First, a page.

In order to select a microphone for a specific application, and to apply it properly, it’s first necessary to know the important characteristics of the sound source(s) and of the sound system.
Once these are defined, a look at the five areas of microphone specifications will lead to an appropriate match. Finally, proper use of the microphone, by correct placement and operation, will insure best performance.
Following are recommendations for some of the most common meeting facility sound applications.
The desired sound source, for a lectern microphone, is a speaking voice. Undesired sound sources that may be present are nearby loudspeakers (possibly overhead) and ambient sound (possibly ventilation, traffic noise, and reverberation).
The sound system in this and the following examples is assumed to be high quality with balanced low-impedance microphone inputs.
The basic performance requirements for a lectern microphone can be met by either dynamic or condenser types, so the choice of operating principle is often determined by other factors, such as appearance.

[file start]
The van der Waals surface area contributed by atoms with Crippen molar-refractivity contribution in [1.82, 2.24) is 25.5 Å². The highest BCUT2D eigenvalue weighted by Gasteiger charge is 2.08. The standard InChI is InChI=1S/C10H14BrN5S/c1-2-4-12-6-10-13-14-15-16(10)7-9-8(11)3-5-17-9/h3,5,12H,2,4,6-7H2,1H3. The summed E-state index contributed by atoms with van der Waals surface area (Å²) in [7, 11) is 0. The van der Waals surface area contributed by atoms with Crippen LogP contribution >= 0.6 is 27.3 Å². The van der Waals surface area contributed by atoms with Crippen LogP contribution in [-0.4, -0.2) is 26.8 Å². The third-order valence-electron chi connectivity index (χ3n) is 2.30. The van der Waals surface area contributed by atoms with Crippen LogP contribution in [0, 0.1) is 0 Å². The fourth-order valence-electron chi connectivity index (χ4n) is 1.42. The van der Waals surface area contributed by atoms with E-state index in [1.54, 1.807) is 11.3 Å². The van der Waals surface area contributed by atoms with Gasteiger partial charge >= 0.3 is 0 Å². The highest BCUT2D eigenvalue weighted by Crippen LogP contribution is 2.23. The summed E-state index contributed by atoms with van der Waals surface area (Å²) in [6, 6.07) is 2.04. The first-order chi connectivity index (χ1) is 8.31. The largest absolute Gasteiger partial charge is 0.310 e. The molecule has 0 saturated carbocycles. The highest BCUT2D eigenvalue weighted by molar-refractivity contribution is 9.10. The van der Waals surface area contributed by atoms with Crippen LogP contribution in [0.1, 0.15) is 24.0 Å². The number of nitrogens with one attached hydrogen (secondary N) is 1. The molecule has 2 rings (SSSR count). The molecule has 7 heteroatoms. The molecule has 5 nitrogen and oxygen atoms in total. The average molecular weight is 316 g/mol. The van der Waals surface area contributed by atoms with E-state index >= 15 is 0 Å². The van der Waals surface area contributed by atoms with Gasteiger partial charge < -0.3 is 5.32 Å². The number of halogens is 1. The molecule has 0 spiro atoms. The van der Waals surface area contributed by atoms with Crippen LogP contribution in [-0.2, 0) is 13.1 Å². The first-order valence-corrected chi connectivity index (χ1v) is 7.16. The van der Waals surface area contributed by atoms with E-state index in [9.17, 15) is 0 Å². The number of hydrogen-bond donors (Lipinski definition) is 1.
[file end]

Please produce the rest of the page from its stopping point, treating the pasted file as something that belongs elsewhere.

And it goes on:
In particular, the desire for an unobtrusive microphone is best satisfied by a condenser microphone, which can maintain high performance even in very small sizes. If phantom power is available, a condenser is an excellent choice. If not, dynamic types, though somewhat larger, are available with similar characteristics.
For the microphone to match the desired sound source (the talker’s voice) it must first have a frequency response which covers the speech range, (approximately 100Hz to 10kHz).
Within that range the response can be flat, if the sound system and the room acoustics are very good, but often a shaped response will improve intelligibility. Above 10 kHz and below 100 Hz, the response should roll off smoothly, to avoid pickup of noise and other sounds outside of the speech range, and to minimize proximity effect.
The choice of microphone directionality that will maximize pickup of the voice and minimize undesired sounds, is unidirectional. This type will also reduce the potential of feedback since it can be aimed toward the talker and away from loudspeakers.
Depending on how much the person speaking moves about, or on how close the microphone can be placed, a particular type may be chosen: a cardioid for moderately broad, close-up coverage; a supercardioid or a hypercardioid for progressively narrower or more distant coverage.
The electrical characteristics of the microphone are primarily determined by the sound system: in this case, a balanced low - impedance type would match the inputs on the mixer.
Of course, this would be the desired choice in almost all systems due to the inherent benefits of lower noise and longer cable capability.